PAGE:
LKH: Where does this go for you? For the audi­ ence? Where does this go for the museum?

FW: I want to tap different regions of my emo­ tions and my identity, as well as different aspects of the world outside myself. This was fundamental to Mining the Museum. It was a painful experience for me to do that project.

LKH: What were some of the pains involved?

FW: Just the research alone. I would come from New York every weekend until I was full­ time in Baltimore. I was coming every weekend for a year, and I would read on the train. I was reading The Classic Slave Narratives, edited by Henry Louis Gates. I would come to Baltimore and I would go back in time, back into the nine­ teenth century. Baltimore was, for me, really the nineteenth century. I was going through manumission papers, the logs of slaves, and the letters…but I was also struck by the wealth that was there. Seeing the juxtaposition of those things was really painful.

You know, I grew up in New York, a town where we’re all immigrants. You know, half of my family were immigrants. So, coming to Bal­ timore and getting to know people in the com­ munity who have names that connect to white names was really a new experience for me. Of course we all know about this, but for me it was a visceral experience, and it started me soul searching about my own name and about my own background and connecting that to the materials I was coming up with. Before I did this project I was thinking about colonialism and Africa. I wasn’t really thinking about Amer­ ica or African-American slavery. I thought we had dealt with that and we had gone past it and were dealing with other issues. I didn’t choose slavery. I was really taking my cues from what was there. Whenever I go somewhere, I try not to layer my ideas over everything; otherwise the work is not really about that place. I took my cues from what I found. It came to be about what I found, or what I didn’t find.



LKH: What you found was what you presented to the community: the discovery of the denial of so many identities. The discovery of hidden wealth…tremendous wealth in nineteenth cen­ tury Maryland. You uncovered a piece of his­ tory that was not written for anyone to know. That’s part of the pain and part of the beauty of your discoveries. Your “concept” of the museum includes its riches and treasures and also the horrendous secrets it harbors—its dark past and terrible scars.

FW: We often have to read between the lines. But, there are several museum experiences I’ve had that forefront the complexity of identity and have influenced my work. First of all, see­ ing work by Isamu Noguchi, a bi-racial artist who was interested in space, performance, and the arrangement of objects in the environment. His “otherness” was really important to me. Then, there were the Richard Hunt, Romare Bearden, and African Fabric exhibitions, all at the Museum of Modern Art. That was a turn­ ing point for me. I remember that there was music playing in the room with Bearden’s huge work “The Block.” This two-dimensional art­ work became environmental.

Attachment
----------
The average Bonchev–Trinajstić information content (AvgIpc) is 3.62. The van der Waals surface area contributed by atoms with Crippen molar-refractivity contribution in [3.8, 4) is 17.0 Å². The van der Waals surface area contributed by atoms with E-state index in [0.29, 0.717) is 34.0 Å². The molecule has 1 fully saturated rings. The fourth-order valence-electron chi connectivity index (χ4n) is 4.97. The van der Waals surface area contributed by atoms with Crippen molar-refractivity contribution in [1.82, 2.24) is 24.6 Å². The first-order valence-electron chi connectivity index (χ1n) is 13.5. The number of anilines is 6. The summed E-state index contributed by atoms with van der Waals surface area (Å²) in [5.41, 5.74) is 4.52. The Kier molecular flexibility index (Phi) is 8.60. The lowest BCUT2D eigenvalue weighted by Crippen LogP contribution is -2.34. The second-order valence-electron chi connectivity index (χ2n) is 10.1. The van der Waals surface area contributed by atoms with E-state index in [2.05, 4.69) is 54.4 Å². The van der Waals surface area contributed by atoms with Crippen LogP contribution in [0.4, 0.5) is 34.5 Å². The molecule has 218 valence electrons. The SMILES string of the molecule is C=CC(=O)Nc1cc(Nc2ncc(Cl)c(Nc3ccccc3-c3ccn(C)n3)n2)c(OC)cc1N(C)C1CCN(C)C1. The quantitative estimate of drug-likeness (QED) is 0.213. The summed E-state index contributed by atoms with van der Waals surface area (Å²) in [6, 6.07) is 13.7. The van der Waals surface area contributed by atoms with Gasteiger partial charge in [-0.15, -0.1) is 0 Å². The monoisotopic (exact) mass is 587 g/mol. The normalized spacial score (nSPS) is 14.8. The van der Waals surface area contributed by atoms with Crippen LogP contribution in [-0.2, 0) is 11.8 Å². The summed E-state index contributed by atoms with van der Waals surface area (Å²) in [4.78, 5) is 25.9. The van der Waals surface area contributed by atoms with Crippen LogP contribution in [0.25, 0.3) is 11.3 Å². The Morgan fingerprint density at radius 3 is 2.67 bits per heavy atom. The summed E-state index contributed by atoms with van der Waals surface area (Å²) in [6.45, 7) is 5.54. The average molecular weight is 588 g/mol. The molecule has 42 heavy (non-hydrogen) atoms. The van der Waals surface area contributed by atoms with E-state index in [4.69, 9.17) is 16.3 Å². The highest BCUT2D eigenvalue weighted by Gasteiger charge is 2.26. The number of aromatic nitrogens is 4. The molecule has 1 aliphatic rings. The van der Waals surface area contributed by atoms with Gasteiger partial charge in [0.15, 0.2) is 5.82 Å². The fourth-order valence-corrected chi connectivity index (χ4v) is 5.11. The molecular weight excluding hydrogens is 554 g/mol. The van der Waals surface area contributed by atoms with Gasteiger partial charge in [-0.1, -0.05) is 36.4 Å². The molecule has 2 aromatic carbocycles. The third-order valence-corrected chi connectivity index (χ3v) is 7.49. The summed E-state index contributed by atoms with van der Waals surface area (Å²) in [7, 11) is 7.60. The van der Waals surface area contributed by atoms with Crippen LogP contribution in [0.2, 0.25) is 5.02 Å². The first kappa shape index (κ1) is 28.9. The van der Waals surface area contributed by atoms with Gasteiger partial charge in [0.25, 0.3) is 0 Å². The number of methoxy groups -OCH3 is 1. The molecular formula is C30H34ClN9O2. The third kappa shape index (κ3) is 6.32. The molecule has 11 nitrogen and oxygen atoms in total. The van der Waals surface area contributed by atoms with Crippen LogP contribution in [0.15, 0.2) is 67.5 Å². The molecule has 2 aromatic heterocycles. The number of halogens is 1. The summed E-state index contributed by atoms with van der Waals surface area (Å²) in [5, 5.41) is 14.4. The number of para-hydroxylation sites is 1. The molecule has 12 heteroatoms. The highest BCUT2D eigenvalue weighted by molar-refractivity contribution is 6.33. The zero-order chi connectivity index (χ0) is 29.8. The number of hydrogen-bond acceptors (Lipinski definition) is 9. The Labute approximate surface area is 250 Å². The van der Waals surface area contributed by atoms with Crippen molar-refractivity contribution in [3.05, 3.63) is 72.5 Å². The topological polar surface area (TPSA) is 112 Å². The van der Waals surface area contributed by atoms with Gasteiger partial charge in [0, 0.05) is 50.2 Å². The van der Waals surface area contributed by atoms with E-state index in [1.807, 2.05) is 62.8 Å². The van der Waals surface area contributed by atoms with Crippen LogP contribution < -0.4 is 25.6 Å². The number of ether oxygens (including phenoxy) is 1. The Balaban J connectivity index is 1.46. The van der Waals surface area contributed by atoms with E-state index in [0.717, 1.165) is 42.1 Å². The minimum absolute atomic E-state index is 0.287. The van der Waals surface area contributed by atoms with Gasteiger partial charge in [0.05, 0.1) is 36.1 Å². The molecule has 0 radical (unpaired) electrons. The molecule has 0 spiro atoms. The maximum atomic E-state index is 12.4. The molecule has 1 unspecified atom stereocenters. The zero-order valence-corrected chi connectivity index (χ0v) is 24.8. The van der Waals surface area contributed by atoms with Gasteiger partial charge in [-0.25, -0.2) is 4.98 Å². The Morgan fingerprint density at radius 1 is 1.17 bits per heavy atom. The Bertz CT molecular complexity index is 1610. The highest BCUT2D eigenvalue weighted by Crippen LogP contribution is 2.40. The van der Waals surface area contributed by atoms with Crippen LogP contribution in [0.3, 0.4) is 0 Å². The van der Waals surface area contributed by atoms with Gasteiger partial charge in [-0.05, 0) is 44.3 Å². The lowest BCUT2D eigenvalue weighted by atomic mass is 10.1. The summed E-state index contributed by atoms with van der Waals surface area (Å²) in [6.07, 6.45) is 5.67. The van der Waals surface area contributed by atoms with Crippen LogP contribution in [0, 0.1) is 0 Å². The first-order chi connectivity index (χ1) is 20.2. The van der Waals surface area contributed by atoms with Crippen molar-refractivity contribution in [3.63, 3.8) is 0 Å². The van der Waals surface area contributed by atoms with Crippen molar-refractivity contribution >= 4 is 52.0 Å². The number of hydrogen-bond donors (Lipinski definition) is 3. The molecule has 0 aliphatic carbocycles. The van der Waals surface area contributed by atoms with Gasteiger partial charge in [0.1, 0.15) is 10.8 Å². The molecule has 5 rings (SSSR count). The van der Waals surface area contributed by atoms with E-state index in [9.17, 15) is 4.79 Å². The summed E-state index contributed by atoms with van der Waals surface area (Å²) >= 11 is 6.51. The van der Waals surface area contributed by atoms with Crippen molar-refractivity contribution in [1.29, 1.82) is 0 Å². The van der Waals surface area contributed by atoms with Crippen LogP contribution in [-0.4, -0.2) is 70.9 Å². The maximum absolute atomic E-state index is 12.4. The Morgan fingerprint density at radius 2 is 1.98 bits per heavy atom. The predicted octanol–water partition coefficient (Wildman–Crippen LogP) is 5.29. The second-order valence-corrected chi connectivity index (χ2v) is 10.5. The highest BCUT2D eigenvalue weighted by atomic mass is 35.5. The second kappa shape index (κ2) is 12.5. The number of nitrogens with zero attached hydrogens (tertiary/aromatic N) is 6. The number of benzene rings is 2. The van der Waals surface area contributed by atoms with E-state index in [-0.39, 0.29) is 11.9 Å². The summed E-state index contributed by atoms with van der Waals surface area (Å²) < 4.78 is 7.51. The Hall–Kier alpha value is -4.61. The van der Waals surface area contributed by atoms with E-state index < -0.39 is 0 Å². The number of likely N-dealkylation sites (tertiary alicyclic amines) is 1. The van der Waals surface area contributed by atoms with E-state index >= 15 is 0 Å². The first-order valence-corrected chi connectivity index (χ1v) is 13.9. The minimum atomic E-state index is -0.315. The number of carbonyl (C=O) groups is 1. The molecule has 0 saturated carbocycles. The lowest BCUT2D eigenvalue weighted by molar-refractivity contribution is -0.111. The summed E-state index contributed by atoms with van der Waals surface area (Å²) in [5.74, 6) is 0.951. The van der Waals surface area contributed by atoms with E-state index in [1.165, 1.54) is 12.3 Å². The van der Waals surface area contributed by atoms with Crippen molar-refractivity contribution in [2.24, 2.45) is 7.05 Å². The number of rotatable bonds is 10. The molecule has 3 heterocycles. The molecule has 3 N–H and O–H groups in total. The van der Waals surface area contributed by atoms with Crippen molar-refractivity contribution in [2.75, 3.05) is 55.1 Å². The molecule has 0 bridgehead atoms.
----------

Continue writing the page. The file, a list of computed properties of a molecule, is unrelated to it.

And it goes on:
On the flip side, I remember going to the Whitney Museum of American Art and seeing Robert Colescott’s work. At the time, I did not know he was an African-American. In Robert Colescott’s early works, he consciously makes a mockery of African-American history by com­ bining famous African-Americans with stan­ dard white American historic figures and events in a slapstick manner—George Wash­

ington Carver Crossing the Delaware, for exam­ ple. I do not know if it was my projection or if it was actual, but I remember looking at the Cole- scott and observing the African-American guard. I remember looking at his face and just seeing his humiliation. I don’t know if I pro­ jected it onto him or if he actually experienced that, but I felt humiliated and I projected it onto him having to stand next to the painting. These were moments that showed the variety of experiences you can have in a museum and what denial can do. I felt that Colescott’s work was destroyed for me at that moment because of the context that it was placed in. Just the fact that I didn’t even know he was African- American…I can’t tell you what that did. It was devastating. You go into the institution feeling that it’s a powerful white institution and you feel powerless in communicating with it. This particular painting was speaking directly to me and to this brother in a uniform, but we were completely bound and gagged. We were completely denied, because of the muse­ um’s denial.

In short, I am trying to root out that kind of denial. Museums are afraid of what they will bring up to the surface and how people will feel about certain issues that are long buried. They keep it buried, as if it doesn’t exist, as though people aren’t feeling these things anyway, in­ stead of opening that sore and cleaning it out so it can heal.

The time of creating Mining the Museum was a healing process for me. A lot of what I do is about healing myself….